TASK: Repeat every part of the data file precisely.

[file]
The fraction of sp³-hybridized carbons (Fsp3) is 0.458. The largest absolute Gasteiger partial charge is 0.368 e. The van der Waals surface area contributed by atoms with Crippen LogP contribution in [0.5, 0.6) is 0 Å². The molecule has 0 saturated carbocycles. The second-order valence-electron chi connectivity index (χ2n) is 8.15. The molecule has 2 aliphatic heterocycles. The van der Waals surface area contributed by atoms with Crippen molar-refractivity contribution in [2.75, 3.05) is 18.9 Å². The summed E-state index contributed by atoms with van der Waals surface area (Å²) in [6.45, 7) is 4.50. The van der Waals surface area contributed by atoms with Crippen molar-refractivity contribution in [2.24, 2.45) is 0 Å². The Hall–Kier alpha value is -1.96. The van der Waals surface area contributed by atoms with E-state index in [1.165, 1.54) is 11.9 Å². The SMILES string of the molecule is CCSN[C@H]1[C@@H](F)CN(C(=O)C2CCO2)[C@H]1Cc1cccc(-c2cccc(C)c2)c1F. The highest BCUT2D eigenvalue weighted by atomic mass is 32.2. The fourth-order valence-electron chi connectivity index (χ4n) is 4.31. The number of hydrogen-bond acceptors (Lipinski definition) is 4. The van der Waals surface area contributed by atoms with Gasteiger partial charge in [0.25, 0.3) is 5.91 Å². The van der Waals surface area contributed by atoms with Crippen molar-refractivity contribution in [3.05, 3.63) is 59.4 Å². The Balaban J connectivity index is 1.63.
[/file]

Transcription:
The fraction of sp³-hybridized carbons (Fsp3) is 0.458. The largest absolute Gasteiger partial charge is 0.368 e. The van der Waals surface area contributed by atoms with Crippen LogP contribution in [0.5, 0.6) is 0 Å². The molecule has 0 saturated carbocycles. The second-order valence-electron chi connectivity index (χ2n) is 8.15. The molecule has 2 aliphatic heterocycles. The van der Waals surface area contributed by atoms with Crippen molar-refractivity contribution in [2.75, 3.05) is 18.9 Å². The summed E-state index contributed by atoms with van der Waals surface area (Å²) in [6.45, 7) is 4.50. The van der Waals surface area contributed by atoms with Crippen molar-refractivity contribution in [2.24, 2.45) is 0 Å². The Hall–Kier alpha value is -1.96. The van der Waals surface area contributed by atoms with E-state index in [1.165, 1.54) is 11.9 Å². The SMILES string of the molecule is CCSN[C@H]1[C@@H](F)CN(C(=O)C2CCO2)[C@H]1Cc1cccc(-c2cccc(C)c2)c1F. The highest BCUT2D eigenvalue weighted by atomic mass is 32.2. The fourth-order valence-electron chi connectivity index (χ4n) is 4.31. The number of hydrogen-bond acceptors (Lipinski definition) is 4. The van der Waals surface area contributed by atoms with Gasteiger partial charge in [0.25, 0.3) is 5.91 Å². The van der Waals surface area contributed by atoms with Crippen molar-refractivity contribution in [3.05, 3.63) is 59.4 Å². The Balaban J connectivity index is 1.63.